Kyoto has truly become a second home to me.  Familiarity has bred comfort in this case.  I no longer walk around like other tourists I see, looking as if I’d landed on the moon unprepared. In fact, I generally now know where I’m going, secure in the fact that I’m not going to fall off the edge of the earth. Secure in the fact that people are kind in Kyoto and if a problem occurs, they’re only too happy to help me.  musing:  I wonder if Kyotoites identify me as simply “other” or as “other” with a quality of belonging somehow to their culture rather than just a passing tourist.

The Fun Loving Cats of Japan

Not as much seems surprising anymore. When I first came to Japan I couldn’t take more than three steps without stopping to gape at something that I’d never see at home. No longer.  I’ve upped the ante I guess and become more discriminating. The cutsey stuff has become cliché.  The bakeries and food quality remain at the top rung of the ladder. As do the temples and nature. The fear of being rejected when making a dinner reservation  has dimmed.  Of course the fact that my husband does this, is quite helpful.  Nothing much from fear of the unknown deters me anymore, except large crowds.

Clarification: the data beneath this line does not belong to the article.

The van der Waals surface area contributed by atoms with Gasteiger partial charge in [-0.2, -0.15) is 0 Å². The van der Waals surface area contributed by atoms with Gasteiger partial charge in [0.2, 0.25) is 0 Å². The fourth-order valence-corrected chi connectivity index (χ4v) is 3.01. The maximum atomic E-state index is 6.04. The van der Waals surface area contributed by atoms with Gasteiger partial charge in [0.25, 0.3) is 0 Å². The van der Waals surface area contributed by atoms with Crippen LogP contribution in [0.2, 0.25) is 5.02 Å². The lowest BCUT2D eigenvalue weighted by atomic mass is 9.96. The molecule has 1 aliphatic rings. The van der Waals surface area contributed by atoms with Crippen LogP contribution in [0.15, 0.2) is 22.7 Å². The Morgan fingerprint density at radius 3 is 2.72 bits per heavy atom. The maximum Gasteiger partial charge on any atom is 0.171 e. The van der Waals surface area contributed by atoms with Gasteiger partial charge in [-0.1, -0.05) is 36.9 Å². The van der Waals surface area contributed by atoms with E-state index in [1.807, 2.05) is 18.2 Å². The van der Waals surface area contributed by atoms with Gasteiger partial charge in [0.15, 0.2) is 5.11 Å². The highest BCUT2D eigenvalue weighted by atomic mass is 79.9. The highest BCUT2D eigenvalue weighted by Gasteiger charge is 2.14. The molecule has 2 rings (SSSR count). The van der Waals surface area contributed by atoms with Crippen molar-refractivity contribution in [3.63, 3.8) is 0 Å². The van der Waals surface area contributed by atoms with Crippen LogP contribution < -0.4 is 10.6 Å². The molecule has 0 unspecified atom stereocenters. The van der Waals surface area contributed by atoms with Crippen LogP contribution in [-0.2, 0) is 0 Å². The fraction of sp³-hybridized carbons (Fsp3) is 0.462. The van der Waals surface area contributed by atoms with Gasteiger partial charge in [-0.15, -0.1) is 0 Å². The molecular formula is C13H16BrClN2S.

The Splendid Gardens of Kyoto

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We have a marital division of labor that works pretty well.  I run the washing machine and my husband does the scheduling, which I’ve not done well at (to put it mildly).  I find the intriguing places and events to track down, he finds the way to get us there. Generally good-naturedly.

The Spiritual Edge

So now I’m back, newly retired.  I’m loving the new found freedom to make it up as I go along.  I’m also loving that it’s a sure thing I’ll be back in Japan come Spring!

Japanese Landscape Dreams

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a sure sign of fall, berries demanding attention.
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After he rains, water is flowing in the run off ditches alongside the temple walls.

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osmanthus
osmanthus, should be scratch n sniff!